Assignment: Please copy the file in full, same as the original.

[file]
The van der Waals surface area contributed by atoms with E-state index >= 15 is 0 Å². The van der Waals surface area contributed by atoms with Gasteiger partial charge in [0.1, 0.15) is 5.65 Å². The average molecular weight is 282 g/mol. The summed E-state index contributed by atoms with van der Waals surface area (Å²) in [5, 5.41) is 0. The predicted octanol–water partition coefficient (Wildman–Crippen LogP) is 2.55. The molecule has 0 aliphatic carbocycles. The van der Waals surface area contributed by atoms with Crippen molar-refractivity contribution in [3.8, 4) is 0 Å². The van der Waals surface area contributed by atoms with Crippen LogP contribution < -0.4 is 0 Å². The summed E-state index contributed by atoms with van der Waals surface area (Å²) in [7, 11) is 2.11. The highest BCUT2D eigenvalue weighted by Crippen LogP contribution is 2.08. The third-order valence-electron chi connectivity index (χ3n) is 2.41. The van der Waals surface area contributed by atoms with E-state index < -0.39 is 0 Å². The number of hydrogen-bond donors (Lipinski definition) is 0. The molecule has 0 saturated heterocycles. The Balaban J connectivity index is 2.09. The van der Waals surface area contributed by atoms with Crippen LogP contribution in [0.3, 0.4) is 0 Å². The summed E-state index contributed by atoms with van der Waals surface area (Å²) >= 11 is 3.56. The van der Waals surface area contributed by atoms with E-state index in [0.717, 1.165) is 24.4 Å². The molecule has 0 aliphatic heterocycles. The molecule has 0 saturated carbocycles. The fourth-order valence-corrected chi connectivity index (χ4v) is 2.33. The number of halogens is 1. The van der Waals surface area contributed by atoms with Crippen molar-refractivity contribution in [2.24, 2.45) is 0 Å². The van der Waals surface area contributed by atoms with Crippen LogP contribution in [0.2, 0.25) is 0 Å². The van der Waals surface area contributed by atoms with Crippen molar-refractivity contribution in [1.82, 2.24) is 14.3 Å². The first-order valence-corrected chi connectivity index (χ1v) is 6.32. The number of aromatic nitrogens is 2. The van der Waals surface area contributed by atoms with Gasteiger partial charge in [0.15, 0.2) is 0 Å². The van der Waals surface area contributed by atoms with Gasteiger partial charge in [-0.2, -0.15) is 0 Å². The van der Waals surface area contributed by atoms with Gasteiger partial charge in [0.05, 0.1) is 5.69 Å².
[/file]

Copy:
The van der Waals surface area contributed by atoms with E-state index >= 15 is 0 Å². The van der Waals surface area contributed by atoms with Gasteiger partial charge in [0.1, 0.15) is 5.65 Å². The average molecular weight is 282 g/mol. The summed E-state index contributed by atoms with van der Waals surface area (Å²) in [5, 5.41) is 0. The predicted octanol–water partition coefficient (Wildman–Crippen LogP) is 2.55. The molecule has 0 aliphatic carbocycles. The van der Waals surface area contributed by atoms with Crippen molar-refractivity contribution in [3.8, 4) is 0 Å². The van der Waals surface area contributed by atoms with Crippen LogP contribution < -0.4 is 0 Å². The summed E-state index contributed by atoms with van der Waals surface area (Å²) in [7, 11) is 2.11. The highest BCUT2D eigenvalue weighted by Crippen LogP contribution is 2.08. The third-order valence-electron chi connectivity index (χ3n) is 2.41. The van der Waals surface area contributed by atoms with E-state index < -0.39 is 0 Å². The number of hydrogen-bond donors (Lipinski definition) is 0. The molecule has 0 saturated heterocycles. The Balaban J connectivity index is 2.09. The van der Waals surface area contributed by atoms with Crippen LogP contribution in [0.3, 0.4) is 0 Å². The summed E-state index contributed by atoms with van der Waals surface area (Å²) >= 11 is 3.56. The van der Waals surface area contributed by atoms with E-state index in [0.717, 1.165) is 24.4 Å². The molecule has 0 aliphatic heterocycles. The molecule has 0 saturated carbocycles. The fourth-order valence-corrected chi connectivity index (χ4v) is 2.33. The number of halogens is 1. The van der Waals surface area contributed by atoms with Crippen molar-refractivity contribution in [2.24, 2.45) is 0 Å². The van der Waals surface area contributed by atoms with Crippen LogP contribution in [0.2, 0.25) is 0 Å². The van der Waals surface area contributed by atoms with Crippen molar-refractivity contribution in [1.82, 2.24) is 14.3 Å². The first-order valence-corrected chi connectivity index (χ1v) is 6.32. The number of aromatic nitrogens is 2. The van der Waals surface area contributed by atoms with Gasteiger partial charge in [0.15, 0.2) is 0 Å². The van der Waals surface area contributed by atoms with Gasteiger partial charge in [-0.2, -0.15) is 0 Å². The van der Waals surface area contributed by atoms with Gasteiger partial charge in [0.05, 0.1) is 5.69 Å².